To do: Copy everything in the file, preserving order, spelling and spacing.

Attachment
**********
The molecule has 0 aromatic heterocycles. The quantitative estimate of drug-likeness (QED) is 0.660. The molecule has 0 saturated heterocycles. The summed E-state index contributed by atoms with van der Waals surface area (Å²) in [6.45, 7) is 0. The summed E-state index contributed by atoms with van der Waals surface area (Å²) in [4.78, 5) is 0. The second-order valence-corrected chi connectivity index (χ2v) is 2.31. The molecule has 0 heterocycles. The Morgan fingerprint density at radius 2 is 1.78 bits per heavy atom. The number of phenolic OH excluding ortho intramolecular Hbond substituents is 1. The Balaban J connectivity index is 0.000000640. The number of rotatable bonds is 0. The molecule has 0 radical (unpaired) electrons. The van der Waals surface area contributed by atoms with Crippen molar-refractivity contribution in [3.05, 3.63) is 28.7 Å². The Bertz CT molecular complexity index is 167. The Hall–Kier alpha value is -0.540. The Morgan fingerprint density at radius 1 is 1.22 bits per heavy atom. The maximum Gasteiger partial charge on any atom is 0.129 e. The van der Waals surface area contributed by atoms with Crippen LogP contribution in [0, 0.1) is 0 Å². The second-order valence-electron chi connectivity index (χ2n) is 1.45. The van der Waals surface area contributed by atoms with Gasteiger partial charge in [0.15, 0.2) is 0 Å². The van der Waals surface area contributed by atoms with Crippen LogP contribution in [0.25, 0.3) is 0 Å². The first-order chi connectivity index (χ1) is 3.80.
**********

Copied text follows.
The molecule has 0 aromatic heterocycles. The quantitative estimate of drug-likeness (QED) is 0.660. The molecule has 0 saturated heterocycles. The summed E-state index contributed by atoms with van der Waals surface area (Å²) in [6.45, 7) is 0. The summed E-state index contributed by atoms with van der Waals surface area (Å²) in [4.78, 5) is 0. The second-order valence-corrected chi connectivity index (χ2v) is 2.31. The molecule has 0 heterocycles. The Morgan fingerprint density at radius 2 is 1.78 bits per heavy atom. The number of phenolic OH excluding ortho intramolecular Hbond substituents is 1. The Balaban J connectivity index is 0.000000640. The number of rotatable bonds is 0. The molecule has 0 radical (unpaired) electrons. The van der Waals surface area contributed by atoms with Crippen molar-refractivity contribution in [3.05, 3.63) is 28.7 Å². The Bertz CT molecular complexity index is 167. The Hall–Kier alpha value is -0.540. The Morgan fingerprint density at radius 1 is 1.22 bits per heavy atom. The maximum Gasteiger partial charge on any atom is 0.129 e. The van der Waals surface area contributed by atoms with Crippen LogP contribution in [0, 0.1) is 0 Å². The second-order valence-electron chi connectivity index (χ2n) is 1.45. The van der Waals surface area contributed by atoms with Gasteiger partial charge in [0.15, 0.2) is 0 Å². The van der Waals surface area contributed by atoms with Crippen LogP contribution in [0.25, 0.3) is 0 Å². The first-order chi connectivity index (χ1) is 3.80.